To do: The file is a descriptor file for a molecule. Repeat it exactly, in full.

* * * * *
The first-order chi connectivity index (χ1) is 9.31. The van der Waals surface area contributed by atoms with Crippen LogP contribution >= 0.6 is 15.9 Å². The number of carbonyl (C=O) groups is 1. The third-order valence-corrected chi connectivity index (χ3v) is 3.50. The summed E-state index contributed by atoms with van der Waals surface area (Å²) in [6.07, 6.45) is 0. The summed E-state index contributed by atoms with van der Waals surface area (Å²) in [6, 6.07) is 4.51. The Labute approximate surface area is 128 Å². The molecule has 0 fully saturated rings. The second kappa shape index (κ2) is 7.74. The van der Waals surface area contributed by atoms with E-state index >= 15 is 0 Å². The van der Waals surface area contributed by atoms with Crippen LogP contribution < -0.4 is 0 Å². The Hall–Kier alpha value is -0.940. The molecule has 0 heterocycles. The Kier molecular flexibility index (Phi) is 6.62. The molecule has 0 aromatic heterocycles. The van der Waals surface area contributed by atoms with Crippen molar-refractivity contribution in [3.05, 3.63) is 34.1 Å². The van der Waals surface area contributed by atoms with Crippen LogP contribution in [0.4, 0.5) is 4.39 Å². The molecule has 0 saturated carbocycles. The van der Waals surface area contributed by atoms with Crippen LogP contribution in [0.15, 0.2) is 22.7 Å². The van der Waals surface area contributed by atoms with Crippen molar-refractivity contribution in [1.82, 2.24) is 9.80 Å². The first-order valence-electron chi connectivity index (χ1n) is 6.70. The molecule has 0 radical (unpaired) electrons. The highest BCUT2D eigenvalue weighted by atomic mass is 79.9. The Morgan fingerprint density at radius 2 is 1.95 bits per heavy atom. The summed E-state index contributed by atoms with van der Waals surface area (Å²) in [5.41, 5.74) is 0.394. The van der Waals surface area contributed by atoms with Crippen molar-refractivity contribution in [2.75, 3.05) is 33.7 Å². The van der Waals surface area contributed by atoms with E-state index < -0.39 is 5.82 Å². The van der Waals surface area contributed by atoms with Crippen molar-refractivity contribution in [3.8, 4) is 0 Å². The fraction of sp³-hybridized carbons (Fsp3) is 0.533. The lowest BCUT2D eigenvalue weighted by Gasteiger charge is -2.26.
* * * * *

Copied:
The first-order chi connectivity index (χ1) is 9.31. The van der Waals surface area contributed by atoms with Crippen LogP contribution >= 0.6 is 15.9 Å². The number of carbonyl (C=O) groups is 1. The third-order valence-corrected chi connectivity index (χ3v) is 3.50. The summed E-state index contributed by atoms with van der Waals surface area (Å²) in [6.07, 6.45) is 0. The summed E-state index contributed by atoms with van der Waals surface area (Å²) in [6, 6.07) is 4.51. The Labute approximate surface area is 128 Å². The molecule has 0 fully saturated rings. The second kappa shape index (κ2) is 7.74. The van der Waals surface area contributed by atoms with E-state index >= 15 is 0 Å². The van der Waals surface area contributed by atoms with Crippen LogP contribution < -0.4 is 0 Å². The Hall–Kier alpha value is -0.940. The molecule has 0 heterocycles. The Kier molecular flexibility index (Phi) is 6.62. The molecule has 0 aromatic heterocycles. The van der Waals surface area contributed by atoms with Crippen molar-refractivity contribution in [3.05, 3.63) is 34.1 Å². The van der Waals surface area contributed by atoms with Crippen LogP contribution in [0.4, 0.5) is 4.39 Å². The molecule has 0 saturated carbocycles. The van der Waals surface area contributed by atoms with Crippen LogP contribution in [0.15, 0.2) is 22.7 Å². The van der Waals surface area contributed by atoms with Crippen molar-refractivity contribution in [1.82, 2.24) is 9.80 Å². The first-order valence-electron chi connectivity index (χ1n) is 6.70. The molecule has 0 radical (unpaired) electrons. The highest BCUT2D eigenvalue weighted by atomic mass is 79.9. The Morgan fingerprint density at radius 2 is 1.95 bits per heavy atom. The summed E-state index contributed by atoms with van der Waals surface area (Å²) in [5.41, 5.74) is 0.394. The van der Waals surface area contributed by atoms with Crippen molar-refractivity contribution in [2.75, 3.05) is 33.7 Å². The van der Waals surface area contributed by atoms with E-state index < -0.39 is 5.82 Å². The van der Waals surface area contributed by atoms with Crippen molar-refractivity contribution in [3.8, 4) is 0 Å². The fraction of sp³-hybridized carbons (Fsp3) is 0.533. The lowest BCUT2D eigenvalue weighted by Gasteiger charge is -2.26.